“There was so much controversy with regards to taking the knee, but what is happening now?” he continues. “Where is the time and investment? What is the plan?  It’s just a tick-in-the-box exercise. That is what I was wary about in the first place.

“What have the RFU done between the restart and now to say, if racism happens, these are the consequences? What education are we going to put in place for the players and next generation of players? Nothing has been put in place. It was like, football is doing it, cricket is doing it, so we need to be seen to be doing it. But we’re not doing anything – we are not doing anything. It’s not enough. It’s poor.

Sale Sharks
Yarde fears kneeling, or a pre-match silence, could become hollow gestures. (Picture by by Nathan Stirk/Getty Images)

“I can only put it down to the fact that there are very few black players in the Premiership and globally and that it’s not important to people, and that’s just the harsh reality.

“We had many, many weeks before the season started to sort it and nothing was done. Who is discussing it apart from putting up one board on either side of the field with the message? It’s just: we are against racism, and that is it. I am personally disappointed and I do feel a bit let down by it.”

These are deep-rooted aggravations, but though Yarde is riven with ire, he has found another cause to throw his weight behind.

Through an encounter with a young homeless man at a Manchester cashpoint, Yarde learned of Centrepoint, a charity providing shelter, health support and life skills for those consigned to eke out a desperate existence on the streets.

The discussion lit a flame inside Yarde. He spoke to Centrepoint, then to the Sale squad and then the club’s owners, arranging a clothes drop-off where over 1,000 garments were delivered to the charity. This, he stresses, is not a one-time donation, but the start of a far-reaching and long-lasting relationship.

There are very few black players both in the Premiership and globally; the issue (to combat racism) is not important to people, and that’s just the harsh reality.

“It’s so easy for people to look inwards. A lot of the time I’m guilty of it, you see homeless people on the street and it’s easy to turn a blind eye,” Yarde says. “I’ve had a lot of opportunities in life playing sport and a lot of times it’s ‘take, take, take’ and not giving back.

“I’ve reached a stage in my life where I want to make a difference and leave a mark through what I can do to help others.

“We’re setting up a JustGiving page. In the new year, I’ll be sleeping rough one night and raising donations through that. I’m in contact with a few restaurants in Manchester, organising a hot food night for all of the homeless people connected to Centrepoint.

“My plan, over the next year or two, is to reduce the number of people on the street, raise enough that we can help drive, through Centrepoint, to get people into accommodation, get them education, jobs, and help them restart their lives.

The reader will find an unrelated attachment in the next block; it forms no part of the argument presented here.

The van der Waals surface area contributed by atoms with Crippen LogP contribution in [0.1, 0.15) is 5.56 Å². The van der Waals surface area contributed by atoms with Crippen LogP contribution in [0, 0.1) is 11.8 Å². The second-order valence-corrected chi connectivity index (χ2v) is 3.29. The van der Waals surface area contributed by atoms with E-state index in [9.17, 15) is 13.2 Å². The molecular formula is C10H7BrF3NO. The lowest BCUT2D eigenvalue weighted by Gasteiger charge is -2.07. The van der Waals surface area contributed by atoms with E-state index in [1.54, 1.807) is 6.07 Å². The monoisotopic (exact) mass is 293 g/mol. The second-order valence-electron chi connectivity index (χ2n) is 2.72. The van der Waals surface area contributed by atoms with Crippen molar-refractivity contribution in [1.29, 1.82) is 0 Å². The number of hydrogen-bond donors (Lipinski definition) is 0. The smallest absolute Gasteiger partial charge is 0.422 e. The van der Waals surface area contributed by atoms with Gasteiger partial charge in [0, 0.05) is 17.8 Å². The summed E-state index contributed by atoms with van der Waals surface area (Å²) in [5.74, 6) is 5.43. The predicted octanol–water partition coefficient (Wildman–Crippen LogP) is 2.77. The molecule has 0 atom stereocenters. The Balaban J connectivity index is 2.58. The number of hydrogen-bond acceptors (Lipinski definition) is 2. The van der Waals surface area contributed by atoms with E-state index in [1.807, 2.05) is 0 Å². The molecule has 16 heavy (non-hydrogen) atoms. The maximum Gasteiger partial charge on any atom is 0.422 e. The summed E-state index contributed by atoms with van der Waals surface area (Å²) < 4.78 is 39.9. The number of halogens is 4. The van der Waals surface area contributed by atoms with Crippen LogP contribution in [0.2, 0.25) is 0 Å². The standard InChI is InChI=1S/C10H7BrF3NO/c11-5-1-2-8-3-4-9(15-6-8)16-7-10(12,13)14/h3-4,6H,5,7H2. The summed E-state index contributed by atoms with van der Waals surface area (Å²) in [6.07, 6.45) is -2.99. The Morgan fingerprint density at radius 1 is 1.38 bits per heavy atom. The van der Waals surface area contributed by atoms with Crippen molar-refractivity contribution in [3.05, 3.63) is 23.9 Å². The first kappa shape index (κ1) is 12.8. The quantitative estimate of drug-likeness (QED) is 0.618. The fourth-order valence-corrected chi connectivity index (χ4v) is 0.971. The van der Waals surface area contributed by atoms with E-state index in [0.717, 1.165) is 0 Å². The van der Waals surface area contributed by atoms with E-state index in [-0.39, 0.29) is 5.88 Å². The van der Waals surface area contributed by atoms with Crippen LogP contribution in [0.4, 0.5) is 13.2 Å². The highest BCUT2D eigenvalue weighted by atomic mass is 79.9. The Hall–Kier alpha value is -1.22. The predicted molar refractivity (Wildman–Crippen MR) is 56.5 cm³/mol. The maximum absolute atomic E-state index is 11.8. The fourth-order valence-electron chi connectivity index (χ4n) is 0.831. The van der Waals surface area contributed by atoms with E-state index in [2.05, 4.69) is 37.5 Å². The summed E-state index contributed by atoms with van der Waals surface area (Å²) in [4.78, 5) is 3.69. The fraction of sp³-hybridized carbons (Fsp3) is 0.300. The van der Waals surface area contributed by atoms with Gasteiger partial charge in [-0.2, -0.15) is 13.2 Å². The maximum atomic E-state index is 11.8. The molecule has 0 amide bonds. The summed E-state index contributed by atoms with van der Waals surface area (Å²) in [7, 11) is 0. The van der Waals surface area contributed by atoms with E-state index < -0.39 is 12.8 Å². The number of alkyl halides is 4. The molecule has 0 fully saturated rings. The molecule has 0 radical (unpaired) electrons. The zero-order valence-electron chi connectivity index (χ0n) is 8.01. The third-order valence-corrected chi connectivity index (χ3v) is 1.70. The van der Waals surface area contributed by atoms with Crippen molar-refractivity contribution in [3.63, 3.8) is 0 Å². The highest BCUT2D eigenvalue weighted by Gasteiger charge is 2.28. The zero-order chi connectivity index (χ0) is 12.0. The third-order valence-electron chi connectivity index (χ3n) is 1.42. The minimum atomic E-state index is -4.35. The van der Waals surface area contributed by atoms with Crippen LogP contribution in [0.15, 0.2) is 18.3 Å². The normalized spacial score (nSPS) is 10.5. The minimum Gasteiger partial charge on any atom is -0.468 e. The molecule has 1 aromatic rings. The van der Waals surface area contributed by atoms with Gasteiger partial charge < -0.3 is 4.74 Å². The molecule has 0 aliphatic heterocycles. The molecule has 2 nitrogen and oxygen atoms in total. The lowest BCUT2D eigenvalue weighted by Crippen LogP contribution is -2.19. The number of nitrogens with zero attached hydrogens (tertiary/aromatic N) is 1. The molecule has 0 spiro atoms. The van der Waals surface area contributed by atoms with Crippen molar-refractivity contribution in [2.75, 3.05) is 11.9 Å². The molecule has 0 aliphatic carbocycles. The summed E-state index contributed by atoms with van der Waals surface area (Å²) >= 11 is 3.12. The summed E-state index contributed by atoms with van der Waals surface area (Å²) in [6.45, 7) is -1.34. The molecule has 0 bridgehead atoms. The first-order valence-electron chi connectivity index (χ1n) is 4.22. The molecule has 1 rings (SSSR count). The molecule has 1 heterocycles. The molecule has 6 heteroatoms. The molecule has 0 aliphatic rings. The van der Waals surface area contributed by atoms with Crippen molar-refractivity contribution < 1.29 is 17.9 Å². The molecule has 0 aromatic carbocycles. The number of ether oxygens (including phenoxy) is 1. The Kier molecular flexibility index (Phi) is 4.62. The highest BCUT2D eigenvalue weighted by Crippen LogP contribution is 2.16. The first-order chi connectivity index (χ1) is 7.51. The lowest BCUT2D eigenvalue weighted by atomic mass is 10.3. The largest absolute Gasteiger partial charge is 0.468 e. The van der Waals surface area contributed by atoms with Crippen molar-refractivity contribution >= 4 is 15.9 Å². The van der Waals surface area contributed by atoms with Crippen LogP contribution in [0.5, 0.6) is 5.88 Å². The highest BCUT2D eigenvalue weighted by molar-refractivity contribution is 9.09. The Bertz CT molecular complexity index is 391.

“Currently we have over 4,000 homeless people between 16 and 24 on the streets of Manchester. We are trying to reduce that to about 3,000 in the next two or three years. I’m in constant contact with the heads of Centrepoint and it’s something that I keep pushing and striving for. I’d like to build a charity alongside them and make it more of a national issue.”

Rugby feels profoundly trivial when set against two great societal plagues of our time, but in the days leading up to their Champions Cup opener, the most staggering of bombshells detonated at Sale. After a decade at the helm, spells on the coaching staff and as chief executive, plus nearly 300 appearances as a player, Diamond stepped down citing personal reasons.

Steve Diamond
After a decade at the helm, Steve Diamond has walked away from Sale (Photo by Alex Livesey/Getty Images))

It is hard to fathom Sale without their truculent and mischievous King in the North. The circumstances of his exit remain shrouded in rumour, and at the time of this interview, the players knew as much as the public.

“The guys really appreciate what he’s done for the club,” Yarde says. “He’s done really well for us off a lower budget – when I first came to the club, it was operating near 60% of the salary cap and now, the investments in a new training facility, a quality squad of players that can challenge domestically and in Europe.

“He’s done a massive job moving the club in that direction and he leaves it in a much better place than when he arrived. Whomever comes in next has a massive void to fill and will build on a foundation that he has laid. The group of players we have can achieve a lot.”

Whatever becomes of Sale this season, in Yarde the Sharks, the people of Manchester, and the sport of rugby has a powerful voice for good.

You can support Sale Sharks’ campaign to combat homelessness in Manchester here

More stories from Jamie Lyall